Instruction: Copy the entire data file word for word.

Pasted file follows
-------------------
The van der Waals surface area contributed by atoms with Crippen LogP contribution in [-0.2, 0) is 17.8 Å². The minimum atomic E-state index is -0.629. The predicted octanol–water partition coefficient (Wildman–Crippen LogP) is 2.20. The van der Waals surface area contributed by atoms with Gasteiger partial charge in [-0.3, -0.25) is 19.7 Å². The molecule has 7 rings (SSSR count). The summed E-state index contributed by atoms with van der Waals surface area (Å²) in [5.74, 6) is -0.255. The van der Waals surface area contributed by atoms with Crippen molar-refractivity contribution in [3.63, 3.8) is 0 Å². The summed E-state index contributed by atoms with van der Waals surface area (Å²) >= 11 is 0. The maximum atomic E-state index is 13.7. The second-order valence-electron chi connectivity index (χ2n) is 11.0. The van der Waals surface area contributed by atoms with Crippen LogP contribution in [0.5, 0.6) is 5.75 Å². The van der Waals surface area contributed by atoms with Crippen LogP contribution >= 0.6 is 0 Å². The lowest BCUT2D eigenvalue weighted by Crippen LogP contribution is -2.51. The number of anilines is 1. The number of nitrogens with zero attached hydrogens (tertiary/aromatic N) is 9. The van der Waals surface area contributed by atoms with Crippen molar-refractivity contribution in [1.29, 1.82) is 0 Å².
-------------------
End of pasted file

The van der Waals surface area contributed by atoms with Crippen LogP contribution in [-0.2, 0) is 17.8 Å². The minimum atomic E-state index is -0.629. The predicted octanol–water partition coefficient (Wildman–Crippen LogP) is 2.20. The van der Waals surface area contributed by atoms with Gasteiger partial charge in [-0.3, -0.25) is 19.7 Å². The molecule has 7 rings (SSSR count). The summed E-state index contributed by atoms with van der Waals surface area (Å²) in [5.74, 6) is -0.255. The van der Waals surface area contributed by atoms with Crippen molar-refractivity contribution in [3.63, 3.8) is 0 Å². The summed E-state index contributed by atoms with van der Waals surface area (Å²) >= 11 is 0. The maximum atomic E-state index is 13.7. The second-order valence-electron chi connectivity index (χ2n) is 11.0. The van der Waals surface area contributed by atoms with Crippen LogP contribution in [0.5, 0.6) is 5.75 Å². The van der Waals surface area contributed by atoms with Crippen LogP contribution >= 0.6 is 0 Å². The lowest BCUT2D eigenvalue weighted by Crippen LogP contribution is -2.51. The number of anilines is 1. The number of nitrogens with zero attached hydrogens (tertiary/aromatic N) is 9. The van der Waals surface area contributed by atoms with Crippen molar-refractivity contribution in [1.29, 1.82) is 0 Å².